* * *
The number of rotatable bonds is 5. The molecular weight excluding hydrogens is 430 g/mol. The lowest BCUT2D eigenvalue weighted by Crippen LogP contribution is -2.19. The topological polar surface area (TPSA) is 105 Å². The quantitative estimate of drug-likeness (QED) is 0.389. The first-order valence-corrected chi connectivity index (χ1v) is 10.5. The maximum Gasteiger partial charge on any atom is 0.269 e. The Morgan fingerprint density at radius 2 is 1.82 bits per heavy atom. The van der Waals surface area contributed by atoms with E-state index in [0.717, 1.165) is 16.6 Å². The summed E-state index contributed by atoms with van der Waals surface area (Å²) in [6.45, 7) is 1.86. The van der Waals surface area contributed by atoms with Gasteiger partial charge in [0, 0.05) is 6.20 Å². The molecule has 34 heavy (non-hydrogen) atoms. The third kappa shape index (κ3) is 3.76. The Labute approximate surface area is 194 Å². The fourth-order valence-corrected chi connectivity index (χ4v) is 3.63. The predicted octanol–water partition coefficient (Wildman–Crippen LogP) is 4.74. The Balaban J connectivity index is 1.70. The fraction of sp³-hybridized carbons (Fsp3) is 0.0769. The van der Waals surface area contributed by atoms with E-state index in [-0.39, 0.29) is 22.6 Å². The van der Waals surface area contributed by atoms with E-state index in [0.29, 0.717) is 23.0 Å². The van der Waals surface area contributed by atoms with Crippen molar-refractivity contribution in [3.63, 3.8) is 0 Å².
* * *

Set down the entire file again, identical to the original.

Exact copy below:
The number of rotatable bonds is 5. The molecular weight excluding hydrogens is 430 g/mol. The lowest BCUT2D eigenvalue weighted by Crippen LogP contribution is -2.19. The topological polar surface area (TPSA) is 105 Å². The quantitative estimate of drug-likeness (QED) is 0.389. The first-order valence-corrected chi connectivity index (χ1v) is 10.5. The maximum Gasteiger partial charge on any atom is 0.269 e. The Morgan fingerprint density at radius 2 is 1.82 bits per heavy atom. The van der Waals surface area contributed by atoms with E-state index in [0.717, 1.165) is 16.6 Å². The summed E-state index contributed by atoms with van der Waals surface area (Å²) in [6.45, 7) is 1.86. The van der Waals surface area contributed by atoms with Gasteiger partial charge in [0, 0.05) is 6.20 Å². The molecule has 34 heavy (non-hydrogen) atoms. The third kappa shape index (κ3) is 3.76. The Labute approximate surface area is 194 Å². The fourth-order valence-corrected chi connectivity index (χ4v) is 3.63. The predicted octanol–water partition coefficient (Wildman–Crippen LogP) is 4.74. The Balaban J connectivity index is 1.70. The fraction of sp³-hybridized carbons (Fsp3) is 0.0769. The van der Waals surface area contributed by atoms with E-state index in [-0.39, 0.29) is 22.6 Å². The van der Waals surface area contributed by atoms with E-state index in [0.29, 0.717) is 23.0 Å². The van der Waals surface area contributed by atoms with Crippen molar-refractivity contribution in [3.63, 3.8) is 0 Å².